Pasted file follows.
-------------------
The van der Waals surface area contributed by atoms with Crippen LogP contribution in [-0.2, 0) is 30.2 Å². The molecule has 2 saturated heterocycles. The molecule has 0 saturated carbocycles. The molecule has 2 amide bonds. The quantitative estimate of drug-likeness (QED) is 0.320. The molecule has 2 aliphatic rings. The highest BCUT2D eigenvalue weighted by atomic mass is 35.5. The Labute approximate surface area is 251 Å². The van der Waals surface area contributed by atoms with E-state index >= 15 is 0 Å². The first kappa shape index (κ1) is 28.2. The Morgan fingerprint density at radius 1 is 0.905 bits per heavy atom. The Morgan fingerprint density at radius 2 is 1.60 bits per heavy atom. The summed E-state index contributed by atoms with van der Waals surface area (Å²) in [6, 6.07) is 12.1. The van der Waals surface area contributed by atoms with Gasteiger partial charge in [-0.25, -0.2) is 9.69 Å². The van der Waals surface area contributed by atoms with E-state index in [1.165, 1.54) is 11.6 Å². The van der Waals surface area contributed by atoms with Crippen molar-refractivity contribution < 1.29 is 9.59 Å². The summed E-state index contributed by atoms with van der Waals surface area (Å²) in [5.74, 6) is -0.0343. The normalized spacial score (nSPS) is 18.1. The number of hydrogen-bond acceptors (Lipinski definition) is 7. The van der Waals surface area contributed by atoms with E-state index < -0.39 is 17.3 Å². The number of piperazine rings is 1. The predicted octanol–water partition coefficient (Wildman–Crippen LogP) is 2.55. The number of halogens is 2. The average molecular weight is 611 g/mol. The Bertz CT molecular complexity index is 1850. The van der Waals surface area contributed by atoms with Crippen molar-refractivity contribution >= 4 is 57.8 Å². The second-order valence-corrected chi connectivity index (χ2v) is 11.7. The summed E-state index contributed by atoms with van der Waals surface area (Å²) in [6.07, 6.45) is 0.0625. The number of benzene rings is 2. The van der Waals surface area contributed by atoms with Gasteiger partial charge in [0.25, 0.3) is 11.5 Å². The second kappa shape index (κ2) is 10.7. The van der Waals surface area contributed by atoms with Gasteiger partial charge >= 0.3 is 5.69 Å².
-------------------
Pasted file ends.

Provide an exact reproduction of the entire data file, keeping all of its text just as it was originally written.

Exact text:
The van der Waals surface area contributed by atoms with Crippen LogP contribution in [-0.2, 0) is 30.2 Å². The molecule has 2 saturated heterocycles. The molecule has 0 saturated carbocycles. The molecule has 2 amide bonds. The quantitative estimate of drug-likeness (QED) is 0.320. The molecule has 2 aliphatic rings. The highest BCUT2D eigenvalue weighted by atomic mass is 35.5. The Labute approximate surface area is 251 Å². The van der Waals surface area contributed by atoms with E-state index >= 15 is 0 Å². The first kappa shape index (κ1) is 28.2. The Morgan fingerprint density at radius 1 is 0.905 bits per heavy atom. The Morgan fingerprint density at radius 2 is 1.60 bits per heavy atom. The summed E-state index contributed by atoms with van der Waals surface area (Å²) in [6, 6.07) is 12.1. The van der Waals surface area contributed by atoms with Gasteiger partial charge in [-0.25, -0.2) is 9.69 Å². The van der Waals surface area contributed by atoms with E-state index in [1.165, 1.54) is 11.6 Å². The van der Waals surface area contributed by atoms with Crippen molar-refractivity contribution < 1.29 is 9.59 Å². The summed E-state index contributed by atoms with van der Waals surface area (Å²) in [5.74, 6) is -0.0343. The normalized spacial score (nSPS) is 18.1. The number of hydrogen-bond acceptors (Lipinski definition) is 7. The van der Waals surface area contributed by atoms with E-state index < -0.39 is 17.3 Å². The number of piperazine rings is 1. The predicted octanol–water partition coefficient (Wildman–Crippen LogP) is 2.55. The number of halogens is 2. The average molecular weight is 611 g/mol. The Bertz CT molecular complexity index is 1850. The van der Waals surface area contributed by atoms with Crippen molar-refractivity contribution >= 4 is 57.8 Å². The second-order valence-corrected chi connectivity index (χ2v) is 11.7. The summed E-state index contributed by atoms with van der Waals surface area (Å²) in [6.07, 6.45) is 0.0625. The number of benzene rings is 2. The van der Waals surface area contributed by atoms with Gasteiger partial charge in [0.25, 0.3) is 11.5 Å². The second kappa shape index (κ2) is 10.7. The van der Waals surface area contributed by atoms with Gasteiger partial charge >= 0.3 is 5.69 Å².